Where Can I Buy Pure Fladrafinil?

I have been following the bullet proof diet, most religiously the bullet proof coffee, but this got me curious about what else  I can do to try and improve my brain, I have been experimenting a with a few nootropics, I tried modafinil based on Dave's recommendation, however I am looking for a legal alternative I can buy in the UK, this led me to Fladrafinil.


 


The only problem is where can I buy it 100% pure, with proof of this?


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  • Fladrafinil is a good replacment for modafinil, as its stronger, cheaper and legal.


     


    If you want it in pure form you are going to have to buy it in pure powder form, and dose it yourself.


     


    The only 100% pure powdered Fladrafinil I could find is here:


    https://www.nootropics.co.uk/product/fladrafinil/


     


    You will see under the analysis tab there is a certificate saying it is 100% pure.


  • BrainSpankingNewsBrainSpankingNews Vitimus Maximus ✭✭

    Based on this, I'm not sure this is a good alternative. It suggests it contains fluoride. You don't want fluoride:


    "CRL-40, 941 is a white crystalline solid substance that has been described as closely related to both adrafinil and modafinil. It was developed by the French pharmaceutical company Lafon Laboratories as a new research chemical. CRL-40, 941 is known for its other names fluorafinil, fladrafinil and its chemical name 2-{[Bis(4-fluorophenyl)methyl]sulfinyl}-N-hydroxyacetamide[1]."



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  • sparefilmssparefilms Post-human Construct ✭✭✭


    Based on this, I'm not sure this is a good alternative. It suggests it contains fluoride. You don't want fluoride:


    "CRL-40, 941 is a white crystalline solid substance that has been described as closely related to both adrafinil and modafinil. It was developed by the French pharmaceutical company Lafon Laboratories as a new research chemical. CRL-40, 941 is known for its other names fluorafinil, fladrafinil and its chemical name 2-{[Bis(4-fluorophenyl)methyl]sulfinyl}-N-hydroxyacetamide[1]."




    Please, explain how the bis(p-fluoro) ring in fluorafinil can be harmful and is something you do not want?


     


    Also, could you explain the similarities and differences between the bis(p-fluoro) ring in fladrafinil/fluorafinil and fluorine, fluoride, sodium fluoride, and hydrogen fluoride, which of these we should not want, why we should not want them, and which dosages they are harmful at?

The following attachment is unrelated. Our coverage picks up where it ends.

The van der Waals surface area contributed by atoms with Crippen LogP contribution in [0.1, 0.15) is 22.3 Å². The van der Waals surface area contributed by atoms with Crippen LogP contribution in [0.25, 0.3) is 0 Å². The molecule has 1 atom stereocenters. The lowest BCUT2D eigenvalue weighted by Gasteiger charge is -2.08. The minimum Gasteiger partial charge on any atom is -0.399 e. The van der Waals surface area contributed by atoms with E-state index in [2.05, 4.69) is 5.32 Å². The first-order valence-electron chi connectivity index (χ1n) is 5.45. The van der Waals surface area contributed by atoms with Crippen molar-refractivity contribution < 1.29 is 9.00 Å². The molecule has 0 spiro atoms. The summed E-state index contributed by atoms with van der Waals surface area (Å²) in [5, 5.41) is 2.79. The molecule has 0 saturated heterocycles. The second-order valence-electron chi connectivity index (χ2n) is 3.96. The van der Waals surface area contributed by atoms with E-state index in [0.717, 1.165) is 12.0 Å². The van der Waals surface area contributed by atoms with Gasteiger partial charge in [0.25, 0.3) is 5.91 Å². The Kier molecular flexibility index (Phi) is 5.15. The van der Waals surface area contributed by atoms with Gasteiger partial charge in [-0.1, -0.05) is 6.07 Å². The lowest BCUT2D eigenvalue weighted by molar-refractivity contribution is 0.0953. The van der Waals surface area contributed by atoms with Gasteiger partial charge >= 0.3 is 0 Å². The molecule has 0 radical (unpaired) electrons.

• BrainSpankingNewsBrainSpankingNews Vitimus Maximus ✭✭
    Nope, I can't explain that. Definitely not my expertise. I just tend to avoid anything starting with "fluor". ;)


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  • Florine has the same electrical charge as chlorine, bromine, and iodine.  The chemical reactions in our bodies are performed based largely on chemical charge molecular shape.  This is why sodium fluoride is particularly problematic, because when compared to sodium chloride (table salt) fluorine has the same charge as chlorine and they both have a cubical structure.  The body uses sodium chloride as a mechanism in the cellular hydrogen pump and to make hydrochloric acid.  When fluorine is substituted for chloride in this reaction, hydrofluoric acid is created - which is one of the most noxious chemicals out there.  Sodium fluoride has been added to tap water in the United States and is also used as a drug to treat osteoporosis.  Although the data shows that it is not effective:


     


    https://www.ncbi.nlm.nih.gov/pubmed/11034769


     


    https://www.ncbi.nlm.nih.gov/pubmed/17701094


     


    A similar comparison could be made with every combination of 16 VIA 6A elements with non-metals.  Sodium iodide and sodium fluoride is where the neurotoxicity comes in.


     


    I believe I have addressed fluorine, fluoride, and hydrogen fluoride (hydrofluoric acid), now onto calcium fluoride.  Calcium fluoride is found in fluorite, fluorspar, and other naturally occurring minerals.  It is found in spring water and has biological uses in nature. Over consumption of calcium fluoride can lead to fluorosis.  This is because of the way the body uses calcium chloride in BGLAP gene activation.  Calcium fluoride "looks" and "feels" (pardon my anthropomorphism) the same way to the activators.  Too much of it has a negative impact on bone growth.